by Eric Meier (IWCS #9701)Are you interested in getting or using new and unusual wood species? Are you a wood collector? If so, maybe we can trade. If you are a member of the International Wood Collectors Society (IWCS), then you probably already know that the standard size for wood samples is 6" (long) x 3" (wide) x 1/2" (thick). What I've got for tradePlease note that this is not a for-sale list—I'm only looking to extend my diversity of wood species and therefore multiply the reach of the site. For purchasing wood samples, I'd direct you to other sources such as Gary Green, Carlton McLendon Inc, or the man who quite literally wrote the book on wood collecting, Alan Curtis. # Common Name Scientific Name Notes 001Pacific silver firAbies amabilisknot002Pacific silver firAbies amabilisapproximately 2.4" wide006Box elderAcer negundodefects007Red mapleAcer rubrumslight defects008Hard mapleAcer saccharum009Mountain mapleAcer spicatumglued up (two piece), defects010Ambrosia mapleAcer sp.011Ambrosia mapleAcer sp.streaked, but without bug holes012Yellow buckeyeAesculus flava (= A. octandra)191ChamfutaAfzelia quanzensis013KauriAgathis australisswamp-recovered Kauri015LebbeckAlbizia lebbeck158LebbeckAlbizia lebbeck2 7/8" wide016Black sirisAlbizia odoratissima017BoonareeAlectryon oleifoliusglued up (two piece), 7/16" thick, 5 3/4" long018BoonareeAlectryon oleifoliusmostly sapwood019BulokeAllocasuarina luehmanniiminor defects020BulokeAllocasuarina luehmanniidefects021BulokeAllocasuarina luehmannii022Red alderAlnus rubraknot one side259Emien Alstonia congensis2 7/8" [...]

Wood Allergies and Toxicity

by Eric Meier "Not to omit any one of them, the yew is similar to these other trees in general appearance . . . It is an ascertained fact that travellers' vessels, made in Gaul of this wood, for the purpose of holding wine, have caused the death of those who used them." –Pliny the Elder, from Naturalis Historia, ca. 77 AD Looking at the above quotation, (taken from a writing nearly two thousand years old), ought to bring—at the very least—a small bit of respect and attention to the matter of safety as it pertains to wood toxicity. If this subject has been known and reported as "ascertained fact" since ancient history, how much more ought we to take heed in modern times, considering that we have so many more well-developed means of communication and testing? Wood Toxicity and Allergen Chart Below you'll find a chart of various wood species, along with their reported effects and properties. The information on this chart has been compiled from many sources, with references given at the bottom. When viewing the chart, please keep the follow in mind: Just because any given wood is not listed on the chart, does not mean that [...]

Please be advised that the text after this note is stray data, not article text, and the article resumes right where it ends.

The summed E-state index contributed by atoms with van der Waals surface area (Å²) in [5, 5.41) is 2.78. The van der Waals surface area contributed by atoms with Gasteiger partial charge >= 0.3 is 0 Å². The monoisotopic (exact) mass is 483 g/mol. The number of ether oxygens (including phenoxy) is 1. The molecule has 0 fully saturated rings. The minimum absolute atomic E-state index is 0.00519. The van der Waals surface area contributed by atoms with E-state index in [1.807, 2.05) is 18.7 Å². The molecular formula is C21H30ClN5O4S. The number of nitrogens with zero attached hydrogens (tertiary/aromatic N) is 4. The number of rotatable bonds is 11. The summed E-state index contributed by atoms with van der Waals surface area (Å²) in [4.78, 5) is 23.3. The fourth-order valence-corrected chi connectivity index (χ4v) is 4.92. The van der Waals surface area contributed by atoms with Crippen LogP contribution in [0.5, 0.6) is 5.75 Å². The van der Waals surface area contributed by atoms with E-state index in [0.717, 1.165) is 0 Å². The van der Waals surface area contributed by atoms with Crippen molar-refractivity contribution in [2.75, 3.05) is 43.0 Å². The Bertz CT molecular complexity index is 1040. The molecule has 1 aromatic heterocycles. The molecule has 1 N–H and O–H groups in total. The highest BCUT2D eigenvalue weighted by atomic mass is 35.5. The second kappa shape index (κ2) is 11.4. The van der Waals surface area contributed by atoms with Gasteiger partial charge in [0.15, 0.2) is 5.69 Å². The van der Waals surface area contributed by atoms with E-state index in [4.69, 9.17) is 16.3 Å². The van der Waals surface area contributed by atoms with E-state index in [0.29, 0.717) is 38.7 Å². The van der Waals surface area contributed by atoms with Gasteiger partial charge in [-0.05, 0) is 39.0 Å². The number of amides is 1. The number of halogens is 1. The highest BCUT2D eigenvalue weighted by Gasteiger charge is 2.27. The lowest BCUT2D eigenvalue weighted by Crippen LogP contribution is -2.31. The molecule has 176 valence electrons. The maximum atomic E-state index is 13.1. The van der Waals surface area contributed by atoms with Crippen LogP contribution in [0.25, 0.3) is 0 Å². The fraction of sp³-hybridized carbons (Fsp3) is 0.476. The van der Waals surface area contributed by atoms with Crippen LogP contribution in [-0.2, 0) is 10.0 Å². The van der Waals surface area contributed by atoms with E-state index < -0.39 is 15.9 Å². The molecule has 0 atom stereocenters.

What is Wood?

by Eric Meier Hardwoods and Softwoods Tree Growth Sapwood and Heartwood Surfaces of Wood Grain Appearance Rays It’s common knowledge that wood comes from trees. What may not be so apparent is the structure of the wood itself, and the individual components that make up any given piece of lumber. Unlike a mostly homogenous piece of foamboard, MDF, or other man-made material, wood is an organic material, and has many distinct characteristics which will be helpful to learn. Hardwoods and Softwoods An immediate and broad distinction that can be made between types of trees (and wood) is the label of hardwood or softwood. This is somewhat of a misnomer, as the label is actually just a separation between angiosperms (flowering plants such as maple, oak, or rosewood), and conifers (cone-bearing trees such as pine, spruce, or fir). Hardwoods (angiosperms) have broad-leaved foliage, and tend to be deciduous—that is, they lose their leaves in the autumn. (However, many tropical hardwood species exist which are evergreen—they maintain their leaves year-round.) Additionally, hardwood trees tend to have a branched or divided trunk, referred to as a dendritic form. This White Oak tree—with a branching form, and leaves that drop in the autumn—is [...]